Analyses of Short Stories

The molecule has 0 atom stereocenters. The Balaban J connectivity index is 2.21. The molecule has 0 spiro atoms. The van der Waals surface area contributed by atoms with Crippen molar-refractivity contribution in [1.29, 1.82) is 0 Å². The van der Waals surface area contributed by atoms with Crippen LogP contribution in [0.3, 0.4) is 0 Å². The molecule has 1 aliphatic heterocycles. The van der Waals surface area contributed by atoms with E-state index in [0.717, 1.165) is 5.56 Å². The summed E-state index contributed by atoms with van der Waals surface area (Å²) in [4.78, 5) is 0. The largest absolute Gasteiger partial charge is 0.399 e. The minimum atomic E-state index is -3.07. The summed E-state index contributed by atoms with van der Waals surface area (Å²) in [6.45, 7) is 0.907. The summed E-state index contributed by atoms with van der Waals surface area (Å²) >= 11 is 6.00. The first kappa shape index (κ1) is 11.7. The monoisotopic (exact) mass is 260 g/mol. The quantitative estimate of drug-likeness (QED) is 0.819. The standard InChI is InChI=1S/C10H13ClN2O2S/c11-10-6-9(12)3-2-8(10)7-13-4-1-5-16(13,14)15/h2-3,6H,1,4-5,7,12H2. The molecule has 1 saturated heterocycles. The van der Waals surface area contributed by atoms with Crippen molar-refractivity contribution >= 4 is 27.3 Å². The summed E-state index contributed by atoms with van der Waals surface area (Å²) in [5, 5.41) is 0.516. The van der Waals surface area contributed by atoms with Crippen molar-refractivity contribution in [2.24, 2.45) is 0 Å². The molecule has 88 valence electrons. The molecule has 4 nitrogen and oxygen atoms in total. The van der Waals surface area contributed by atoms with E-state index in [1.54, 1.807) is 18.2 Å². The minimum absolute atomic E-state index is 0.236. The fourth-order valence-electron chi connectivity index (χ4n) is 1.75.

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Analyses of Short Stories Nathaniel Hawthorne, “Young Goodman Brown” Goodman Brown was not asleep in this short story. As I read, I believed that Goodman did indeed meet the devil in the forest. If he had indeed dreamt about the trip he was sent on and meeting the devil, I think his nervousness would have been described in more detail then it was. Concentrating more on the anxiety he was feeling would have led the reader to believe that the events were not real. I also saw this story as an allegory. I saw the allegory after reading the story two times. I think it is centered on Goodman Brown having a bumpy past and that he wants to go beyond his past and reach heaven. The characters names also show the religious allegory in the story. The names Goodman and Faith are used and the characters are then soon faced with terrifying evil. I think that Goodman Brown and his wife, Faith’s names symbolize that they are good, religious people and that Goodman is making up everyone being evil in his head. I found an essay by Alexa Carlson that described the symbolism in light vs. dark, forest vs. town, nature vs. human, and fantasy vs. reality. In her paper, Essay #1: Young Goodman Brown, she states that “…fantasy vs. reality are employed to reinforce the idea that good and evil have been set up as strict categories into which no one, not even the religious figures of the community, fit neatly.” As she later writes, if Hawthorne was apprehensive about “what he considers right and wrong in terms of human behavior, I think he would have spend more time building up his tragic end.” “Young Goodman Brown” was a pretty sad story because he was happy with all the locals and his faith until the trip came into Goodman Brown’s life. Goodman is pure going into the forest, but in a sense comes out of the forest somewhat evil. He comes back thinking he is better than everyone else and ends up isolating himself to lead a very lonely life. Source: Carlson, Alexa. Essay #1: Young Goodman Brown. www.crwl.utexas.edu Nathaniel Hawthorne, “My Kinsman, Major Molineaux” I read some information about Nathaniel Hawthorne’s life and then thinking back to this story, I see his life somewhat reflected in the main character. I saw him relating himself to Robin and parallel the emotions and similarities to that of his own life. I remember reading that Ha... ... middle of paper ... ...d have smothered him to death. Sure that may be hard to believe but that was the only reasonable explanation I could come up with. I saw foreshadowing in the story that brought me to believe that she smothered him. Miles was banished from school because of things he said. I assumed it was dirty language and he passed those words onto other children, including his own sister. Flora probably did not learn the appalling language from the ghost of Miss Jessel but most likely from her own brother. In the article from www.gradesaver.com, they talk about the governess’ reaction to Miles and his confession. The governess was given adequate information about why Miles was expelled from school. They also talk about how “the governess’s behavior is having a dangerous effect on the boy. The sweating, hard breathing, and weakness she describes begin even before she tells the boy that Quint is present.” The governess seems to get even more upset and then begins shaking the boy. I liked this book more than I thought that I would. I was not expecting it to a ghost story at all and was really quite surprised by the ending. Source: www.gradesaver.com/ClassicNote/screw/about.html
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